Hawaii’s Aquarium Fishery is often heralded as the best-managed aquarium fishery on the planet. To date, the complete data picture supports the statements of numerous scientists that the fishery is sustainable. Were the historical tracking of fish harvests and populations to suggest otherwise, these same biologists would likely be the first to stand behind the decisions of fisheries managers to do the right thing.
Transcribed version of Dr. Phillip Harold’s letter:
June 13, 2017
Mr. Brandon Asuka
Analyst, Legislative Research and Policy Office
Office of the Governor of the State of Hawaii
415 S Beretania Street, #5
Honolulu, HI 96813
Re: Analysis of Polling Information Submitted by Human Society of the United States
Dear Mr. Asuka:
The purpose of this letter is to provide my comments on the validity of a public opinion poll released by the Human Society of the United States from a Political Science perspective. The release in question is the following:
The Human Society of the United States, “Poll shows near total support for legislation protecting Hawaii’s reefs and marine life from overharvest by the aqaurium trade,” May 31, 2017, avaialble at the following link: [http://www.humanesociety.org/news/press_releases/2017/05/poll-shows-near-total-support-for-coral-reef-protection-from-aquarium-trade-053117.html], accessed 6/7/17.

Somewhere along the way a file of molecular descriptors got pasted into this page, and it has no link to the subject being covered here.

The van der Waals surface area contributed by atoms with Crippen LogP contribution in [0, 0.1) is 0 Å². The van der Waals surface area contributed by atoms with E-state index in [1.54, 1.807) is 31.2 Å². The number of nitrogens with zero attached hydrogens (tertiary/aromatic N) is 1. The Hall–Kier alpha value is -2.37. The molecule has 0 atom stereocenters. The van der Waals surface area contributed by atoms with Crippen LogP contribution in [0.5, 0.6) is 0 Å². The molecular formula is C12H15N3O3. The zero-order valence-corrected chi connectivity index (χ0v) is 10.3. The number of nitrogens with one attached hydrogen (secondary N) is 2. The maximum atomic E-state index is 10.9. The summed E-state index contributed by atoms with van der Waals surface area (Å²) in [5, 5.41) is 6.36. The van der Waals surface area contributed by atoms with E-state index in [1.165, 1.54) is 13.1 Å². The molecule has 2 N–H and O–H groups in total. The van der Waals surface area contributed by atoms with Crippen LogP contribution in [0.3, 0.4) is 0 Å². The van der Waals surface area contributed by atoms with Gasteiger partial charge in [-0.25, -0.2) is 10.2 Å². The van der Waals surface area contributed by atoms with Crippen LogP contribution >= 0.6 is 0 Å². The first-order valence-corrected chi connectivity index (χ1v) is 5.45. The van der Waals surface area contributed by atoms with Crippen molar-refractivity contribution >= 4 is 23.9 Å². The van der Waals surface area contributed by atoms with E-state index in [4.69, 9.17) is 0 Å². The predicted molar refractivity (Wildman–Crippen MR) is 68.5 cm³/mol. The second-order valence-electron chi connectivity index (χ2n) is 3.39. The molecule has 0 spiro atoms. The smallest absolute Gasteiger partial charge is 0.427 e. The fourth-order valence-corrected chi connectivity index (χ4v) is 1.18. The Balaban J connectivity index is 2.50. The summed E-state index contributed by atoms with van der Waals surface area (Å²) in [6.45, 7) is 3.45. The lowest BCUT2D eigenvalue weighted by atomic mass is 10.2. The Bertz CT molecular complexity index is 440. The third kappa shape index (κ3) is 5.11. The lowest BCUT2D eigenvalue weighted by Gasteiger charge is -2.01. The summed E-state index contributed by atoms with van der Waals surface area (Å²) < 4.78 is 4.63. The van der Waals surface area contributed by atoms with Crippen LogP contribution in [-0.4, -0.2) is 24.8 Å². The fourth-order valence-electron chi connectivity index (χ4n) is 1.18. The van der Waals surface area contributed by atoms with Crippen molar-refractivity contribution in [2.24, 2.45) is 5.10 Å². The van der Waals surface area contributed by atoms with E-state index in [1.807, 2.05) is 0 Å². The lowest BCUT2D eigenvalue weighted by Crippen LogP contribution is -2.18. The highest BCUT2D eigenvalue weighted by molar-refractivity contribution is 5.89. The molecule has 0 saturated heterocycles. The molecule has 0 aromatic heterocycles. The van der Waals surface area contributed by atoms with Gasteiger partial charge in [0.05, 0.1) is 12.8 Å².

By way of background, I am a professor of political science at Robert Morris University. I am the Associate Dean, School of Education and Social Sciences. I have taught public opinion and polling, and have been involved for years in the Polling Institute at my University. My only interest in this subject matter is as a professional political scientist, and I am not taking sides one way or another on the substance of this issue. I am only interested in the correct interpretation of poll results by policy makers.
I have reviewed the results of the poll reported in the above-referenced news release, and the following are my reactions to this news item:
- It was a poll of residents, not registered voters.
- There is no statement of methodology or poll report for this poll, or even a press release from the polling organization itself, just a news release from the interested party who sponsored the poll.
- To evaluate any poll result, one must examine the exact question wording. That is especially the case here, which compares its results to a 2012 poll. However, unfortunately, the exact question wording is not provided.
- The statement in the news item, “[R]esults from this poll show a 17-point surge in public awareness and support for ending the trade, to 83 percent,” blurs together two distinct things, public awareness and support. To measure awareness of an issue, there would have to be at least a question about respondent familiarity with it.
- This poll should be given a similar level of weight comparable to political campaigns releasing internal polling data, which would not release any damaging information, only information that supports their narrative.
Thank you for your consideration of these comments. Please feel free to contact me at the email address or phone number provided below if you have any questions about these comments.
Dr. Philip J. Harold
Professor of Political Science
Robert Morris University